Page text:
March 6, 1948 – Penn State student Ashenfelter wins the IC4A indoor two-mile title at Madison Square Garden in 9:14.9. He’d go on to win the IC4A two-mile outdoors in 1948 and 1949, along with the NCAA outdoor two-mile in 1949, in a brilliant collegiate career as a Nittany Lion.
(But the 1948 NCAA cross country meet was memorable, too. In the lead by at least 30 yards, but on a poorly marked course at Michigan State, he took a wrong turn and wound up second to an IC4A rival, Rhode Island’s Bob Black. “After that, I didn’t have anything left at the end,” he once
told an interviewer.)
April 27, 1949 – Brothers Don, Bill and Horace Ashenfelter power Penn State to four-mile relay victory for Penn State at the Penn Relays in 17:35.4.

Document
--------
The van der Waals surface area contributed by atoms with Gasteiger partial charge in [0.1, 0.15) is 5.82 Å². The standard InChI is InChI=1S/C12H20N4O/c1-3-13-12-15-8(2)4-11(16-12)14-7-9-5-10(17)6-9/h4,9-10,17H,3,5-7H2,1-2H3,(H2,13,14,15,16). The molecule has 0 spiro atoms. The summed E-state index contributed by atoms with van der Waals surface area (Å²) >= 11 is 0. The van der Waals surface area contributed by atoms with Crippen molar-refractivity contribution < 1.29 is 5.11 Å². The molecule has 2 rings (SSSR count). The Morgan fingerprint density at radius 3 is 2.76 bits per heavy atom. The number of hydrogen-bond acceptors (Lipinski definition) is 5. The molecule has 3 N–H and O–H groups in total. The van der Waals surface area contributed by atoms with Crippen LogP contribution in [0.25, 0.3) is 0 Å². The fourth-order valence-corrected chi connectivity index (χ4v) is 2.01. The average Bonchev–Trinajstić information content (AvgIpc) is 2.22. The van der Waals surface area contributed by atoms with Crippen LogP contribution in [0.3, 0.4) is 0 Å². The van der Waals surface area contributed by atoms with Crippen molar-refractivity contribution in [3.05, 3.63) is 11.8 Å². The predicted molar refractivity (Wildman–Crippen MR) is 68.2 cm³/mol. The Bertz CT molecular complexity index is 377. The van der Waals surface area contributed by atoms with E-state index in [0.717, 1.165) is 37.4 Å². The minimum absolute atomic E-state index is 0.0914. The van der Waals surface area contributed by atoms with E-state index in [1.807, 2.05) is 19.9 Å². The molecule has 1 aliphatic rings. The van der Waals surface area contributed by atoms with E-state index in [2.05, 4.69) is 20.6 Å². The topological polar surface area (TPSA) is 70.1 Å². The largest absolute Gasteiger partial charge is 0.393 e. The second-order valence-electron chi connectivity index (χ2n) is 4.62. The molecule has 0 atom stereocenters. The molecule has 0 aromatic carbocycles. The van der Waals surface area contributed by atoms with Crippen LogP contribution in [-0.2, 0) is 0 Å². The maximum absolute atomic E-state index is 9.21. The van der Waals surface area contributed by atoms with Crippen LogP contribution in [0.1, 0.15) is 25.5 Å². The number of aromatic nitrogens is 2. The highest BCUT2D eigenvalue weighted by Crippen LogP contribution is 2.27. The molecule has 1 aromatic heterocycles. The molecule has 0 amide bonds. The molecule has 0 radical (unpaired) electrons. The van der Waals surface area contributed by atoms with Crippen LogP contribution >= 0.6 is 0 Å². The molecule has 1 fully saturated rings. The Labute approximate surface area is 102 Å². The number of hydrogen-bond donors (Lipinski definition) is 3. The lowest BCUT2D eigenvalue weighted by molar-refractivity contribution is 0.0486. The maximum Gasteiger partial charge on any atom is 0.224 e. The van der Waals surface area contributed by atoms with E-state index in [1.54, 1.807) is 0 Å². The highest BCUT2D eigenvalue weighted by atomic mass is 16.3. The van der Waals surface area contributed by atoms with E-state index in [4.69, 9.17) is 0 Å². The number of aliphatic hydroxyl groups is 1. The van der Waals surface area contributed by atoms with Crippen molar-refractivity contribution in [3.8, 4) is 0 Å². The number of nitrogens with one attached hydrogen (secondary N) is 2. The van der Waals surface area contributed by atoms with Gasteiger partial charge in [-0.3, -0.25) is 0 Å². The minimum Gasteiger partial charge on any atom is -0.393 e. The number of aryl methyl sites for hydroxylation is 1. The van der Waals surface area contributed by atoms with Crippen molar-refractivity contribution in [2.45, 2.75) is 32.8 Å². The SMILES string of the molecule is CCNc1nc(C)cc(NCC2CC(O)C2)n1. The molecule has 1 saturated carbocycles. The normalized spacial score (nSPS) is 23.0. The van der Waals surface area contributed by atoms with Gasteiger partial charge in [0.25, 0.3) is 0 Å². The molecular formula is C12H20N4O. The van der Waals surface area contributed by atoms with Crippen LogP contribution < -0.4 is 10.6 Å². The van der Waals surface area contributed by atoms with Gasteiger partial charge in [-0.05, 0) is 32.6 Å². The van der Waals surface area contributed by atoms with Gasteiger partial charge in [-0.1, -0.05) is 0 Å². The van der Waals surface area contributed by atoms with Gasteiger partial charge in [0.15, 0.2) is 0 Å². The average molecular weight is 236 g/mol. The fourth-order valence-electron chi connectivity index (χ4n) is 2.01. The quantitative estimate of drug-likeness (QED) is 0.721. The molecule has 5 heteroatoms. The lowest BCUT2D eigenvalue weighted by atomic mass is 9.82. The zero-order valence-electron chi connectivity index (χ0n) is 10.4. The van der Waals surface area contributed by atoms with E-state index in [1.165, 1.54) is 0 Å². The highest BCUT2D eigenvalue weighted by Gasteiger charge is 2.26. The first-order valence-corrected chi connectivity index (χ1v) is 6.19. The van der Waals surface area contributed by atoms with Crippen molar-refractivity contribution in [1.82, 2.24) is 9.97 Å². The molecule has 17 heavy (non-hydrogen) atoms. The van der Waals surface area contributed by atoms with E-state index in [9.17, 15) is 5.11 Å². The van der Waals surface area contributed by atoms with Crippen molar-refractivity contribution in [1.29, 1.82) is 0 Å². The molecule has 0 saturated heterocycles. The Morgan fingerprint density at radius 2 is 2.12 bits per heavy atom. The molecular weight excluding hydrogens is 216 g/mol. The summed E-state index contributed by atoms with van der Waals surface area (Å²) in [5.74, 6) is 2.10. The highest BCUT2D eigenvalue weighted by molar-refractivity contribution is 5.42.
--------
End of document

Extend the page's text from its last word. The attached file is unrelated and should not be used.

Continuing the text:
June 23, 1950 – Ashenfelter wins National AAU 10,000-meter title in 32:44.3 at
College Park, Maryland; this would be the first of 18 National AAU titles he’d win at
events as varied as the 3,000 meter steeplechase and 10K of cross country (among them five straight in the AAU indoor three-mile.)
July 25, 1952 – Then-FBI agent Ashenfelter wins the Olympic 3,000-meter steeplchase final at the Helsinki Olympic Games in the world-record time of 8:45.4, in the process outrunning Vladimir Kazantsev, the Soviet athlete who’d held the previous world mark of 8:48.6. With an incredible burst over the final water jump, Ashenfelter won the race going away and oh, did the headline-writers of the day take joy in this Cold War episode. Best of them said “FBI Man Runs Down Russian.”